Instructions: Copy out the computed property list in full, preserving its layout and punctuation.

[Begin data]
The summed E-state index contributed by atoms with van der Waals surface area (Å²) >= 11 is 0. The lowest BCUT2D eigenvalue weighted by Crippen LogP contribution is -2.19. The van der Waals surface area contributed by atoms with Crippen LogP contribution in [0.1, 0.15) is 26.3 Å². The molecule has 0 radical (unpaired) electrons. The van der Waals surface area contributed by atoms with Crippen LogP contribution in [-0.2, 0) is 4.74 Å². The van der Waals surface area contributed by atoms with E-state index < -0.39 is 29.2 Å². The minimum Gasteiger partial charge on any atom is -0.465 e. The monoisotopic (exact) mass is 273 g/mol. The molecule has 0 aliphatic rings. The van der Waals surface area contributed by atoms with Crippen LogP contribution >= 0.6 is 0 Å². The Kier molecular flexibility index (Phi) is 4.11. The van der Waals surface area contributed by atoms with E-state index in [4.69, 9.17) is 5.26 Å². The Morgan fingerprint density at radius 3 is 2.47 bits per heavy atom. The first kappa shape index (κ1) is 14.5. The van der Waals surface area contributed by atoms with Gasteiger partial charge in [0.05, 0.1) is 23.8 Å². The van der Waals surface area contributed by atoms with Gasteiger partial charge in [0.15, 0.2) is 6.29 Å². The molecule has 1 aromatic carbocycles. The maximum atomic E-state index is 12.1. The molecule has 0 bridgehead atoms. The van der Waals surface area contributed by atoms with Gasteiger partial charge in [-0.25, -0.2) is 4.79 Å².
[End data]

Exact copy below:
The summed E-state index contributed by atoms with van der Waals surface area (Å²) >= 11 is 0. The lowest BCUT2D eigenvalue weighted by Crippen LogP contribution is -2.19. The van der Waals surface area contributed by atoms with Crippen LogP contribution in [0.1, 0.15) is 26.3 Å². The molecule has 0 radical (unpaired) electrons. The van der Waals surface area contributed by atoms with Crippen LogP contribution in [-0.2, 0) is 4.74 Å². The van der Waals surface area contributed by atoms with E-state index < -0.39 is 29.2 Å². The minimum Gasteiger partial charge on any atom is -0.465 e. The monoisotopic (exact) mass is 273 g/mol. The molecule has 0 aliphatic rings. The van der Waals surface area contributed by atoms with Crippen LogP contribution >= 0.6 is 0 Å². The Kier molecular flexibility index (Phi) is 4.11. The van der Waals surface area contributed by atoms with E-state index in [4.69, 9.17) is 5.26 Å². The Morgan fingerprint density at radius 3 is 2.47 bits per heavy atom. The first kappa shape index (κ1) is 14.5. The van der Waals surface area contributed by atoms with Gasteiger partial charge in [0.05, 0.1) is 23.8 Å². The van der Waals surface area contributed by atoms with Gasteiger partial charge in [0.15, 0.2) is 6.29 Å². The molecule has 1 aromatic carbocycles. The maximum atomic E-state index is 12.1. The molecule has 0 bridgehead atoms. The van der Waals surface area contributed by atoms with Gasteiger partial charge in [-0.25, -0.2) is 4.79 Å².